Venus-Jupiter conjunctions are fairly special events, occurring roughly every 13 months.
Venus-Jupiter conjunctions are fairly special events, occurring roughly every 13 months. AP
If you've had your eye on the western sky after sundown for the last several nights, you've been witness to a breathtaking sight. The two brightest planets, Venus and Jupiter, have been moving (at least from our perspective) ever closer.
On Thursday night, the two planets will line up in conjunction. Venus is about twice as bright as Jupiter, but they are both unmistakable – just look for the bright orbs in the west.
As Space.com writes:
Venus-Jupiter conjunctions are fairly special events, occurring roughly every 13 months. And this one should be the best conjunction for several years to come for viewers in the Northern Hemisphere, experts say, because the two planets will be visible for so long in the evening sky. At mid-northern latitudes on Thursday, the pair should blaze bright over the western horizon for about four hours after sunset.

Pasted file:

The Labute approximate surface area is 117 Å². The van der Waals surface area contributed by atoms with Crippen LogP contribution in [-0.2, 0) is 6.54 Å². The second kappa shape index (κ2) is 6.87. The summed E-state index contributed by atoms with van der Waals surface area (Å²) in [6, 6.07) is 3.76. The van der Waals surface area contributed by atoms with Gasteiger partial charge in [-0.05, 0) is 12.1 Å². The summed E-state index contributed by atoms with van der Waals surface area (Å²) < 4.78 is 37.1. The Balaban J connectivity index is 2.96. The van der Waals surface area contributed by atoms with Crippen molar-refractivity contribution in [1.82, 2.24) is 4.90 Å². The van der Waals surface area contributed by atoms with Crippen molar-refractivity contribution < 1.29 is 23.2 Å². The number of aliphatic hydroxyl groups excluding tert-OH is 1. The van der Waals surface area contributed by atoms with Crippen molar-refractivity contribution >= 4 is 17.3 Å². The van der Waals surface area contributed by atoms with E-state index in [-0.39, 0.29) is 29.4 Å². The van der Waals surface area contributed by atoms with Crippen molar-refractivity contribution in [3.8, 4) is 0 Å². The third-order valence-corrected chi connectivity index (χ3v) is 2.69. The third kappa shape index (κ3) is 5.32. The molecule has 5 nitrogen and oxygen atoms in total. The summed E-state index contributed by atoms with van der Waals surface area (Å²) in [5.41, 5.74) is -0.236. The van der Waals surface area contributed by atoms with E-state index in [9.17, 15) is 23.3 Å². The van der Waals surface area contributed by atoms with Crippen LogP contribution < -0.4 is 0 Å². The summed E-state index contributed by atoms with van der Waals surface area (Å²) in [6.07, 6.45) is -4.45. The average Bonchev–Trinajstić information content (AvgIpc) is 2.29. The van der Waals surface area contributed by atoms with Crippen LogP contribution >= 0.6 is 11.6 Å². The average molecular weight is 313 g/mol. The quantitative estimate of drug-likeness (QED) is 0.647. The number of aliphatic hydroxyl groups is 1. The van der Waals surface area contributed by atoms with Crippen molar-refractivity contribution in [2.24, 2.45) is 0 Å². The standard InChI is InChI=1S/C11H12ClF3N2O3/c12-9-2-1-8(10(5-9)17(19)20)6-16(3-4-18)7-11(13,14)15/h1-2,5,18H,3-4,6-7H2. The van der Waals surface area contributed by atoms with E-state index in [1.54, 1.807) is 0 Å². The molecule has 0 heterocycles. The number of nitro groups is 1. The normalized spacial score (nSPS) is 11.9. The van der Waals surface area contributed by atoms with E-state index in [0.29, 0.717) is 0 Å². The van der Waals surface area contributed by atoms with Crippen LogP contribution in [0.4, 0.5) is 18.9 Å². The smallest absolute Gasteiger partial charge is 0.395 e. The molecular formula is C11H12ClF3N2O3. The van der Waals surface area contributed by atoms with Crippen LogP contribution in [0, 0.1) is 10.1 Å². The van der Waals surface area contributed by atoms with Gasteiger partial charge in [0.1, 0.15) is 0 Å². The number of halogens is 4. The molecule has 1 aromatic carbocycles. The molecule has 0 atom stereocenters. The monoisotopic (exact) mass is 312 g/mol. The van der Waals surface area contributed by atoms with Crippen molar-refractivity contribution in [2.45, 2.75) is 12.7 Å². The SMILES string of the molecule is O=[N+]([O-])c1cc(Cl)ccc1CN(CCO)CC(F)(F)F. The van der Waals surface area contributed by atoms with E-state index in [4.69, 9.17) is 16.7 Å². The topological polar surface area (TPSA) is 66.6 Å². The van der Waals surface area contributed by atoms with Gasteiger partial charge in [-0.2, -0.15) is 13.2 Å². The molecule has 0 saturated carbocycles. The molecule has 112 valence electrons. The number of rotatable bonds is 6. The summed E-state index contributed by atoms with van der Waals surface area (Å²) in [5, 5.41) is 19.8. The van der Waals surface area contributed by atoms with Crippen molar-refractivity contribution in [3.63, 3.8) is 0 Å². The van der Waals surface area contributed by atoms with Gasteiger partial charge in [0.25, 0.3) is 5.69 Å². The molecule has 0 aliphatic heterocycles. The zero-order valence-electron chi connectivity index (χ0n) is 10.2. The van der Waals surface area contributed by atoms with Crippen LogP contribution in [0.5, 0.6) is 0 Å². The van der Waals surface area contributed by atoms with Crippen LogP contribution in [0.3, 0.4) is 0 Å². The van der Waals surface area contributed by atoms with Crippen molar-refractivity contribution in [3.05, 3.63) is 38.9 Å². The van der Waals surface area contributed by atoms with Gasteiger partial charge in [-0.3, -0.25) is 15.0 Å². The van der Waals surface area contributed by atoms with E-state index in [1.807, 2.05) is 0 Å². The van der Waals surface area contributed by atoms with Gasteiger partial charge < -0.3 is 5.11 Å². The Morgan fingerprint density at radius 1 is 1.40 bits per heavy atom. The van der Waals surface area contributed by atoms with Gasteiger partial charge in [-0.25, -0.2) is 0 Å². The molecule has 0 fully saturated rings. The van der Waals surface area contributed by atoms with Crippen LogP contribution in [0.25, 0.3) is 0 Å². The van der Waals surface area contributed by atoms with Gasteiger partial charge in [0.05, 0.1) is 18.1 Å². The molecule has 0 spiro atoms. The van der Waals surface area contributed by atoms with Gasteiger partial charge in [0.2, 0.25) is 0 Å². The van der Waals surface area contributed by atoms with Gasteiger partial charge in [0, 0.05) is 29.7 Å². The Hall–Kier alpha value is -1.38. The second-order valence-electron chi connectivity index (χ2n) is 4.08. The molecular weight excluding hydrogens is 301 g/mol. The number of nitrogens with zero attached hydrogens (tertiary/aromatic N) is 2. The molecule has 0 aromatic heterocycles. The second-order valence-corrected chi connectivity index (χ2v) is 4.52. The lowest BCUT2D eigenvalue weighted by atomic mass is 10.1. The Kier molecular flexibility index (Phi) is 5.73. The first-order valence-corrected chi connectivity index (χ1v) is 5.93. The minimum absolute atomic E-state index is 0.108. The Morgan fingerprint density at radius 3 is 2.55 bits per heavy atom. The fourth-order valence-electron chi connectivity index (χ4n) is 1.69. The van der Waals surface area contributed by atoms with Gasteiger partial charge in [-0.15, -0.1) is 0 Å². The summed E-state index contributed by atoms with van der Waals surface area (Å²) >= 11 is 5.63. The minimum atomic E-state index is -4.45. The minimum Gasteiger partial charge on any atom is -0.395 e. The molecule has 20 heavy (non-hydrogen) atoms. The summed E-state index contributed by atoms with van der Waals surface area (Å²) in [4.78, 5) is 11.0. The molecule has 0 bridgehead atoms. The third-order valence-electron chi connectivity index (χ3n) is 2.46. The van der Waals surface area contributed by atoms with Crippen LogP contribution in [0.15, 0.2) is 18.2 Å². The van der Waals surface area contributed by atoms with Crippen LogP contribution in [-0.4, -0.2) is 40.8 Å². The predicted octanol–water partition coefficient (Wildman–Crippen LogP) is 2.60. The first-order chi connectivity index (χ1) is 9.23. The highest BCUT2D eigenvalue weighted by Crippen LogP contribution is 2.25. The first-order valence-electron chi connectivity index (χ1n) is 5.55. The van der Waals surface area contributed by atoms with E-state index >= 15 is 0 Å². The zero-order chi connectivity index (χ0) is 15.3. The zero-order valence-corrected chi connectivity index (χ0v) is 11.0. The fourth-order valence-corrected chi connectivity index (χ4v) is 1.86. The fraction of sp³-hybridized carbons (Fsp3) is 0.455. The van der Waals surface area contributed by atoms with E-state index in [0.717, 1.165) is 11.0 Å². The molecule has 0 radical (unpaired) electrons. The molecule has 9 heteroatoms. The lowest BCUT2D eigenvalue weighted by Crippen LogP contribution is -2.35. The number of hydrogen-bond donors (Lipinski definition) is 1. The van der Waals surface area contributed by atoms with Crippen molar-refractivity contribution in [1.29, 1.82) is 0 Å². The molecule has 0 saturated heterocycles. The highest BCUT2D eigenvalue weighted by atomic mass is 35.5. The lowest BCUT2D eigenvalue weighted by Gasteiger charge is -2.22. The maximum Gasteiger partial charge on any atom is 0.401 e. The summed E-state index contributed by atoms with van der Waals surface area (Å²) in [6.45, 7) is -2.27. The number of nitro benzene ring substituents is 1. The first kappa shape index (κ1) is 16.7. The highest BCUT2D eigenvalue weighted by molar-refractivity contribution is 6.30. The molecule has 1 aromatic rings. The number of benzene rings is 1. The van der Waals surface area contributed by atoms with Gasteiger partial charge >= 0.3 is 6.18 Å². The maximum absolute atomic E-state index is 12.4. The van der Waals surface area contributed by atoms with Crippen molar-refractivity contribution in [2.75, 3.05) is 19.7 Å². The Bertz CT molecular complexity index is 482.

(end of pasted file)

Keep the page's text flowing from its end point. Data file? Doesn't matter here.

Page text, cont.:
At the same time, and about 180 degrees away in the east, Mars is also putting on a show of its own. Look for the bright red object - again, it's impossible to miss.
If, like many Americans living in light-polluted urban areas, you've given up skygazing, never fear, because the light reflected from Venus and Jupiter is so intense that they have no problem cutting through a haze that would wash out even the brightest stars.
It's also worth noting that Jupiter, in particular, is an impressive sight even in small, amateur telescopes. Cloud bands, the Great Red Spot and the four largest moons are all easy to see with decent optics. Venus and Mars are less impressive in a telescope, but the rings of Saturn and its largest moon, Titan, are also excellent stargazing targets.